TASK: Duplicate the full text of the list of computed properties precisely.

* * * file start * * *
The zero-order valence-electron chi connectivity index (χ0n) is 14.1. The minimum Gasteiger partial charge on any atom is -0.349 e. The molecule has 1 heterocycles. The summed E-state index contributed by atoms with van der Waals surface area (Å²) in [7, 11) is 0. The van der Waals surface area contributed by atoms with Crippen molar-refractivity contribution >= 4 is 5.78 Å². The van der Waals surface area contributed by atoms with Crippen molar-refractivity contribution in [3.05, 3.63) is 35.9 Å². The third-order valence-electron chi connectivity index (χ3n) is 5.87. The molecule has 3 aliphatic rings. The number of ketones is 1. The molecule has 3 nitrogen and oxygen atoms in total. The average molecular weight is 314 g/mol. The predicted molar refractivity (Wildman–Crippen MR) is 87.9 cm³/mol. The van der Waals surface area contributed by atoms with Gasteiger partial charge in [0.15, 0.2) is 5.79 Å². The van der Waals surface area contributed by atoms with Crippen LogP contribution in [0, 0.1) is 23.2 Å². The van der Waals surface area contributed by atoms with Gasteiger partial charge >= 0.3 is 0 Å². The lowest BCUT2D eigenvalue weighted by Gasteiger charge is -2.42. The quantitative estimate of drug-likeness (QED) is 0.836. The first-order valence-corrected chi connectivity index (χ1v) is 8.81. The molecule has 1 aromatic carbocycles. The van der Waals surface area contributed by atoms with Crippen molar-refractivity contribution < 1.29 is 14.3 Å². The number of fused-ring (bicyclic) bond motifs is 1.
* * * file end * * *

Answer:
The zero-order valence-electron chi connectivity index (χ0n) is 14.1. The minimum Gasteiger partial charge on any atom is -0.349 e. The molecule has 1 heterocycles. The summed E-state index contributed by atoms with van der Waals surface area (Å²) in [7, 11) is 0. The van der Waals surface area contributed by atoms with Crippen molar-refractivity contribution >= 4 is 5.78 Å². The van der Waals surface area contributed by atoms with Crippen molar-refractivity contribution in [3.05, 3.63) is 35.9 Å². The third-order valence-electron chi connectivity index (χ3n) is 5.87. The molecule has 3 aliphatic rings. The number of ketones is 1. The molecule has 3 nitrogen and oxygen atoms in total. The average molecular weight is 314 g/mol. The predicted molar refractivity (Wildman–Crippen MR) is 87.9 cm³/mol. The van der Waals surface area contributed by atoms with Gasteiger partial charge in [0.15, 0.2) is 5.79 Å². The van der Waals surface area contributed by atoms with Crippen LogP contribution in [0, 0.1) is 23.2 Å². The van der Waals surface area contributed by atoms with Gasteiger partial charge >= 0.3 is 0 Å². The lowest BCUT2D eigenvalue weighted by Gasteiger charge is -2.42. The quantitative estimate of drug-likeness (QED) is 0.836. The first-order valence-corrected chi connectivity index (χ1v) is 8.81. The molecule has 1 aromatic carbocycles. The van der Waals surface area contributed by atoms with Crippen molar-refractivity contribution < 1.29 is 14.3 Å². The number of fused-ring (bicyclic) bond motifs is 1.